I thought that rather than repeating myself and re-treading the same ground from my review of The Last of Us on PS3m I will simply let you peruse the original review at your own leisure. For the review of The Last Of Us: Remastered I have decided to cover the abundance of additions and features that accompany the release.
The Last of Us: Remastered was formally revealed earlier in April this year, being described as a vast improvement on the original and taking full potential of the PS4. They certainly lived up to their word.
The remaster comes to you at an improved 60 frames per second, and a full high definition 1080p resolution – an improvement over the Playstation 3’s 30 frames per second and 720p resolution. I was blown away at just how good the game looked, often staring at the screen and basking in the game’s glorious beauty. Even my partner, as she wandered by the screen every so often, commented “Wow! There really is a massive improvement”.
There is also the option to have the frame rate locked to 30fps just to compare the improvements for yourself. I tried this for a while for the purpose of this review. Although purists of the game may be more inclined to lock the frame rate as having it unlocked can still experience slight frame rate issues. Very rarely though, I should mention.
The character models have been fine tuned, receiving some extra attention to detail, rendering the characters close to movie quality. The game also takes advantage of the PS4’s share features, allowing players to take photos in the new “Photo Mode”, of which we’ve provided some screenshots here. Allowing the more creative of us to generate some absolutely breathtaking captures. Below is one of my favorites that I captured in game.
The detail of the smallest things such as teeth or even individual hairs in a beard are as vivid and as real as a video game can get. What makes this even more magnificent is that the foundations were obviously taken from a PS3 so the room for improvement in the new generation of consoles should leave any gamer excited for what may come. Shadow textures received an overhaul adding a smoother outline and the lighting system has received some improvement adding more depth to the game. Particularly noticeable as you allude your enemies in some very intense stealth segments.
The Dualshock 4 has been taken full advantage of using the light bar to display your characters health by the appropriate colorings green to red. The touch pad is used to access the crafting system and collectible menus. I feel the Dualshock 4 greatest contributions come in the form of the inbuilt speaker and trigger allocations. The speaker clicks on and off when using Joel’s flashlight as well as playing certain audio files found in game. The original game used the Dualshock 3’s L1 and R1 as the aim and trigger, which can now be kept as intended or switched to the more natural contours of the Dualshock 4’s L2 and R2. I was beyond pleased when I stumbled upon feature, as undoubtedly Naughty Dog were more than conscious of the awkward triggering placement of the Dualshock 3 and rectified it splendidly.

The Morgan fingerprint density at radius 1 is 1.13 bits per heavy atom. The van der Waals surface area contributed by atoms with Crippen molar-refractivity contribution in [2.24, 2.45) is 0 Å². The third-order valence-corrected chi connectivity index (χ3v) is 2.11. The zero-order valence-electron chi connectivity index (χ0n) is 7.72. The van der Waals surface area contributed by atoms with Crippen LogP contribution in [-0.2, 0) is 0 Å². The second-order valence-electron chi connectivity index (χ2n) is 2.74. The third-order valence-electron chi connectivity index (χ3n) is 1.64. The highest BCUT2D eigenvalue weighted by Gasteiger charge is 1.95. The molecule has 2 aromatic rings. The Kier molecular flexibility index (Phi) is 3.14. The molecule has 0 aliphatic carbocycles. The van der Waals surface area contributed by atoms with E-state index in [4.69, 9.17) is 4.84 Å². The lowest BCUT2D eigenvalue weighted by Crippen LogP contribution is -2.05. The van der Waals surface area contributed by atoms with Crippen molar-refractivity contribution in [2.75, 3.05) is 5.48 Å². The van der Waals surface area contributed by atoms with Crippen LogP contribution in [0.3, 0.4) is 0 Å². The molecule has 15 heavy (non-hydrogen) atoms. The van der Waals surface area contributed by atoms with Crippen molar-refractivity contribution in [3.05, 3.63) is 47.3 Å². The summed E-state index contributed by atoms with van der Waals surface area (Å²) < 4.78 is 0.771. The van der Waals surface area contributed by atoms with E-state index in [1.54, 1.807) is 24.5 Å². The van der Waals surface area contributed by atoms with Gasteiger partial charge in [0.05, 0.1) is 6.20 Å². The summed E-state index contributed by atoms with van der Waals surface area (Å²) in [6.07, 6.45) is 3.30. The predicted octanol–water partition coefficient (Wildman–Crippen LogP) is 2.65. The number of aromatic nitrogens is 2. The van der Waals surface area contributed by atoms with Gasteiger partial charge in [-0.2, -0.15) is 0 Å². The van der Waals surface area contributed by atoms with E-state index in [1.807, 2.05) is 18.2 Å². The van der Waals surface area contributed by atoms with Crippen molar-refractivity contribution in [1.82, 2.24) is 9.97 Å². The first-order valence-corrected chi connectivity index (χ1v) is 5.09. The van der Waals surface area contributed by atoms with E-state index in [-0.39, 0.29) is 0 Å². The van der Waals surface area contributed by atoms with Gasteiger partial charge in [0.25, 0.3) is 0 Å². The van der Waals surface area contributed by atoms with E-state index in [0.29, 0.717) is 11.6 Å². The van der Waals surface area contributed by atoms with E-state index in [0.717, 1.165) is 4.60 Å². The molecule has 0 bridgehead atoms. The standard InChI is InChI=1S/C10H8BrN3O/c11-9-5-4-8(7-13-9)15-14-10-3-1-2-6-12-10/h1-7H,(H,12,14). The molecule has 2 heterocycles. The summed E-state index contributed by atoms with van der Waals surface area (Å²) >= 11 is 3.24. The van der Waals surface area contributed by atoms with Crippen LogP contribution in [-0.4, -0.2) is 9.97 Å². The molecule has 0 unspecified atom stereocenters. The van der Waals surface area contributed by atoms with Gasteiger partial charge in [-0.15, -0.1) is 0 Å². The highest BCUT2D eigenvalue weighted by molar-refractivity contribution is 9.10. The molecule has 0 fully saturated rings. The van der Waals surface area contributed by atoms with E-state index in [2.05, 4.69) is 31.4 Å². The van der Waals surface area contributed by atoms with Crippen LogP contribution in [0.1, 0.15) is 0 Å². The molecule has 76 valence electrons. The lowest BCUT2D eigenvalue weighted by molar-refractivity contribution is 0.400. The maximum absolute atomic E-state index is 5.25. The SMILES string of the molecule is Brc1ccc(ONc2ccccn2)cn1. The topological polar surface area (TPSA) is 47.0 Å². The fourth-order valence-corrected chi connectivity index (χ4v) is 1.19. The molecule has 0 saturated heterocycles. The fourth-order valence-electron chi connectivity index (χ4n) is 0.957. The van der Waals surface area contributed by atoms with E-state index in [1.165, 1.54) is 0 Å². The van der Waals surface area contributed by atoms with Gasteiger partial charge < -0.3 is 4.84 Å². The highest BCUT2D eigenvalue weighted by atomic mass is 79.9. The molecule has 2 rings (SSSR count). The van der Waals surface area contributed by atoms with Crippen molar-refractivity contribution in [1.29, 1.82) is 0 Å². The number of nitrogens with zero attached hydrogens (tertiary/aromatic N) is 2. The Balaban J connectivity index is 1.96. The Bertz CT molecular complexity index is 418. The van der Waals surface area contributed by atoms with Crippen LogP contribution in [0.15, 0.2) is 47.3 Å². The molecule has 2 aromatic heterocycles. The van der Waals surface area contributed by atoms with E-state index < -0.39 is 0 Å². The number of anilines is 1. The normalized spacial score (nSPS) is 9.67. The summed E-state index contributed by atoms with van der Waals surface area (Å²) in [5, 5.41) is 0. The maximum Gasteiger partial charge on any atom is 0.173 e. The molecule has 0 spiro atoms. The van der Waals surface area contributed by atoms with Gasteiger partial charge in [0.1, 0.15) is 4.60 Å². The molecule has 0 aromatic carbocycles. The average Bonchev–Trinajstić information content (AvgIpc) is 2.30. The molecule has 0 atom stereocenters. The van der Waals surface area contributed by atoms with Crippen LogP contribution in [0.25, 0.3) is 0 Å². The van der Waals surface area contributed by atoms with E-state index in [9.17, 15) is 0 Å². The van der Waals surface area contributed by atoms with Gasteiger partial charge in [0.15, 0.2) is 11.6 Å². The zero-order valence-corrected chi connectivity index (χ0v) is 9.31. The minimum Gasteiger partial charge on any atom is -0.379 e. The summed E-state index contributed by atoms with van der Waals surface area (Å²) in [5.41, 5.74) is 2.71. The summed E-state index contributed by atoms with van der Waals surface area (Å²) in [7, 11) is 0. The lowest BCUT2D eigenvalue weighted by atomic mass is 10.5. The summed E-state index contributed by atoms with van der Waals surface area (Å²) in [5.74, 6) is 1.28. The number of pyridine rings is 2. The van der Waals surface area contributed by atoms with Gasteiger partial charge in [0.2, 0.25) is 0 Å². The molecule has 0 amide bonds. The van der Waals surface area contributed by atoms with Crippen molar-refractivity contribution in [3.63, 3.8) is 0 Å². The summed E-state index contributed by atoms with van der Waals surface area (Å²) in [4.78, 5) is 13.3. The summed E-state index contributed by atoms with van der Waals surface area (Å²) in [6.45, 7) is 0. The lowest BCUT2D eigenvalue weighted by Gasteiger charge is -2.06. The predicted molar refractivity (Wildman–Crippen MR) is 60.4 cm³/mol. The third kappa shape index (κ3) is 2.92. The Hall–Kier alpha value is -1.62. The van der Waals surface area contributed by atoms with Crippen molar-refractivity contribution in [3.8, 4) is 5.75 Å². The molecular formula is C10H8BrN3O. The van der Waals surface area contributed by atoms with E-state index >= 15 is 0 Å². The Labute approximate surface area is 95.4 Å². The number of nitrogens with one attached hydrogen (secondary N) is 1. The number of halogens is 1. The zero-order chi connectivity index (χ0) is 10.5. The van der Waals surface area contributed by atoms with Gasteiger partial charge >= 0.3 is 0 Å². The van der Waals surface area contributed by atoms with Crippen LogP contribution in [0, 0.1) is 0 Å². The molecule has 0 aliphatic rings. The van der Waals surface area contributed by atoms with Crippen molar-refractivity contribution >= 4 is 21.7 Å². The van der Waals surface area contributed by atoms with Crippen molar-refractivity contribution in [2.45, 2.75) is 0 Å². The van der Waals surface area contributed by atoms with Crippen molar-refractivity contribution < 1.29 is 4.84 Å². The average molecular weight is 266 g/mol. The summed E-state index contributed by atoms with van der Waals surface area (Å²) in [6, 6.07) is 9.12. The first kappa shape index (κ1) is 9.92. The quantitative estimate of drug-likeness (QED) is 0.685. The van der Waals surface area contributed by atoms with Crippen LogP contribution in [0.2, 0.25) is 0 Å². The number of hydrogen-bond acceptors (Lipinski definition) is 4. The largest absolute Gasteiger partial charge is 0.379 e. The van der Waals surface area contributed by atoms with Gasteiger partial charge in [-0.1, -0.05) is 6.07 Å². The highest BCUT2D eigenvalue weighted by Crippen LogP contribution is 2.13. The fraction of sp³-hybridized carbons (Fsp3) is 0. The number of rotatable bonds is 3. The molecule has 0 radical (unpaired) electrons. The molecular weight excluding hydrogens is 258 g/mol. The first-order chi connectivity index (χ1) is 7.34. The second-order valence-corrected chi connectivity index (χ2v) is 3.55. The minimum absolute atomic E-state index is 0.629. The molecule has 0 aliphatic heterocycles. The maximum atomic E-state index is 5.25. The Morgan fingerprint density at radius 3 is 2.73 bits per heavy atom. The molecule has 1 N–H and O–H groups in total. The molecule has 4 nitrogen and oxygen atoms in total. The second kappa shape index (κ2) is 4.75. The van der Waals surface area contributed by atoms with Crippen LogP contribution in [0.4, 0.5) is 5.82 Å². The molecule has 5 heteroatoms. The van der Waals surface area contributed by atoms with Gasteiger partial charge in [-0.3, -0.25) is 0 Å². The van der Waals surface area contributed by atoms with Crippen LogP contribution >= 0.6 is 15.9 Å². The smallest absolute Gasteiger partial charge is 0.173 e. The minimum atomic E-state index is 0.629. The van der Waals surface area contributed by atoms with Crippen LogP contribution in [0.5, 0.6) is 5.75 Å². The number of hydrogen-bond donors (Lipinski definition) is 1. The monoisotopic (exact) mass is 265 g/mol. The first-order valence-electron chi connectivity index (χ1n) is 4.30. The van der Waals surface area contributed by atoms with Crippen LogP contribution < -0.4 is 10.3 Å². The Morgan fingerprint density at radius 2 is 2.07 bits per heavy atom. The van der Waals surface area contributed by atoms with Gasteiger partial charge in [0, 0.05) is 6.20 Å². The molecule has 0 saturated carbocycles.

Throughout the span of its development The Last of Us received some great additional extras in the form of single player story addition “Left Behind” which prequels the games story by roughly three to four weeks. You can check out our review for it here! This comes to you included on the remastering for free (You can even play it first if you really want, although I would advise against it for story cohesion). It is once again another brilliant piece of work from Naught Dog and compliments the main game perfectly.
Whilst the single player was praised by many, the multiplayer was severely undercooked and praised by the small amount of people who took the time to play it. Taking the struggles of the post pandemic world and placing that weight on your shoulders as you fight for your survival and the survival of your group; with loads of customizations and hours to be spent it certainly is a great treat. Running more than fluently in the above mentioned presentational settings. More downloadable maps and trophies are again included on disc for the competitive inclined. expect to grind out a tonne of hours though.
The inclusion of this games toughest mode “Grounded” will have completionists going for hours; offering gamers the opportunity to tackle this brilliant game with basically no assistance, no HUD and a relentlessly punishing A.I. Good luck to you if you choose to venture into this mode.
During the breath-taking cut scenes you can toggle on and off to hear some amazing commentary about the game. Creative Director Neil Druckmann and voice stars Troy Baker and Ashley Johnson who play Joel and Ellie respectively, talk about the game and experiences they had during this games development.